by Dr. Rodrigue Tremblay
"The best way to destroy the capitalist system is to debauch the currency. By a continuing process of inflation, governments can confiscate, secretly and unobserved, an important part of the wealth of their citizens." John Maynard Keynes (1883-1946), British economist, 1936.
"All crises have involved debt that, in one fashion or another, has become dangerously out of scale in relation to the underlying means of payment." John K. Galbraith (1908-2006), in 1994.
"Sooner or later a crash is coming and it may be terrific. The vicious circle will get in full swing and the result will be a serious business depression. There may be a stampede for selling which will exceed anything that the Stock Exchange has ever witnessed. Wise are those investors who now get out of debt." Roger Babson (1875-1967), American entrepreneur, economist and business theorist, on September 5, 1929.
After forty some years of disinflation and declining interest rates, there is some confusion about whether or not this long disinflationary decline is about to end, to be replaced with a creeping up of real wages, prices and interest rates.
This could certainly be the case in the wake of the current post-pandemic economic recovery. In the longer term, we can foresee a context of significant demographic changes, while economic and financial globalization will continue to show signs of abating, and could even be reversed in the years to come.
These changes will produce negative shocks on labor supply and be accompanied by upward price pressures. All of this, of course, in the context of significant climate change and rising adjustment costs.
Similarly, it is also possible that major economies will experience creeping inflation, at least in the coming few years, as this has happened after the economic dislocations of a war.
After World War II, for instance, the six-year period of reconstruction, from 1946 to 1951, was characterized by an average inflation rate of 6.4% in the U.S. This was the result of a combination of both demand-pulled inflation and cost-pushed inflation. Many governments and central banks had injected a lot of money in the economy during the war, but because of rationing, people were allowed to spend only part of their incomes and were forced to save a higher proportion of their incomes than they otherwise would. Inevitably, saving rates were very high. Consequently, after the war, there was a lot of pent-up demand, and increased spending pushed prices up.
Also, industrial plants had to be refitted to produce private goods, and those costs also pushed up prices. Moreover, the real estate market was especially propelled by the demographic factor of the post-war baby-boom surge and by more accessible mortgages.
Today, in the wake of the war against the 2020-2021 global pandemic, the real estate market is also very hot, again propelled by a demographic phenomenon, this time by record immigration levels, accompanied by generous public emergency income support programs and by super low mortgage rates.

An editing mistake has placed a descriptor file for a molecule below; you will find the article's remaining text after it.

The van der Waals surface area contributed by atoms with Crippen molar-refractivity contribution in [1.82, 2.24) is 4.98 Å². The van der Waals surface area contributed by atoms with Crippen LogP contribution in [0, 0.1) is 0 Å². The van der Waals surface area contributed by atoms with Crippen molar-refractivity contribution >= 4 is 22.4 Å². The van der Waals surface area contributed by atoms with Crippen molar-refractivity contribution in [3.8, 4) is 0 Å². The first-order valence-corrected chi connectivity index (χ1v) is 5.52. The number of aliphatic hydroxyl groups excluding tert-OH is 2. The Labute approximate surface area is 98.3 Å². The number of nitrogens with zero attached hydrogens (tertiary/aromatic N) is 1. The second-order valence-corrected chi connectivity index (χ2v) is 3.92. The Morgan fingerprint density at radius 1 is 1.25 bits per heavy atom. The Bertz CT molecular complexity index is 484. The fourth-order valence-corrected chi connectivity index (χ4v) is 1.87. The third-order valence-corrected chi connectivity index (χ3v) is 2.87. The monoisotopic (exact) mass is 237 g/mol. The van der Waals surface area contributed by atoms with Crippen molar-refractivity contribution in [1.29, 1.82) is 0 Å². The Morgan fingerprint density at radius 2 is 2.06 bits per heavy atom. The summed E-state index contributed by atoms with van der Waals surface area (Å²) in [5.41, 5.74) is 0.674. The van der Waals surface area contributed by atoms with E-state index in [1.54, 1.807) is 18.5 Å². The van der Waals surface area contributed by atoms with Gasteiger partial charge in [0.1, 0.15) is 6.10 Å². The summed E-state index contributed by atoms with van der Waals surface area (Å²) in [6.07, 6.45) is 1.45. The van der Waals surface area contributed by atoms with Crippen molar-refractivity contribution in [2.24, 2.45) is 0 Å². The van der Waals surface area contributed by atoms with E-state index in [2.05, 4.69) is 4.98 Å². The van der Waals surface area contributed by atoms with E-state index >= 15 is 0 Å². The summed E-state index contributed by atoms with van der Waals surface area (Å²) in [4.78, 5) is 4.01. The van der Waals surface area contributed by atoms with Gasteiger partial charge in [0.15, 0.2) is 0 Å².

· Larger public deficits and growing public debts, and ultra-lax monetary policies by central banks
In order to fight the economic damage brought about by the 2020-2021 pandemic and the subsequent economic lockdowns, governments and central banks in major economies embarked upon aggressive income support programs, larger deficits and higher public debts, combined with important measures of money printing by central banks.
In the U.S., for example, the national debt (excluding total unfunded Social Security and Medicare promises) of the federal government ballooned from $22.7 trillion in 2019, to $28.2 trillion in May 2021, a 24% increase and a level that has pushed the U.S. national debt above 100% of yearly GDP.
Also in the U.S., the Fed purchased massive amounts of Treasury and mortgage-backed securities with newly printed money, as it did during the Great recession of 2008-2009. Indeed, on March 15, 2020, the Fed announced that it would be buying at least $500 billion in Treasury securities and $200 billion in government-guaranteed mortgage-backed securities over "the coming months".
And, in December 2020, the Fed reiterated its policy of buying monthly 'at least' $120 billion of Treasury bonds and mortgage-backed securities ($80 billion of government debt and $40 billion of mortgage-backed securities), and this "until the economy recovers to 'full employment'".
However, there could be a problem in defining 'full employment', because millions of workers have decided to exit the labor force or to retire for good during the pandemic and the economic downturn.
Thus, the labor force could be smaller today than before the pandemic, resulting in a tight labor market and labor shortages in some trades, because, according to employers, some workers simply 'do not want to work', unless it is from home. Therefore, no matter how long the Fed keeps interest rates to the floor, it's dubious that all jobs lost during the pandemic recession will come back.
· The risk of financial bubbles
However, the massive purchases of securities by the Fed have pushed short-term interest rates to close to zero, while keeping longer-term interest rates artificially low. In so doing, the Fed (and other central banks) has created bubbles in bond prices, in stock prices and in real estate prices. And when such bubbles burst, a severe recession could logically follow.
The Fed's ultra loose monetary policy of excess liquidity has also resulted in the unusual situation of banks being awash with excess cash that they couldn't lend profitably, leaving them no other choice but to deposit most of it at the Fed, in the form of excess reserves. As of June 2, 2021, American banks' deposits totaled $15,802.6 billion (not seasonally adjusted), as compared to only $13,912.2 billion in March 2020, a 12% increase.
As an indication of such an ultra loose monetary policy, the Fed's balance sheet ballooned during the pandemic, going from $4.17 trillion in late December 2019, to $7.95 trillion in early June 2021, a huge 90% jump.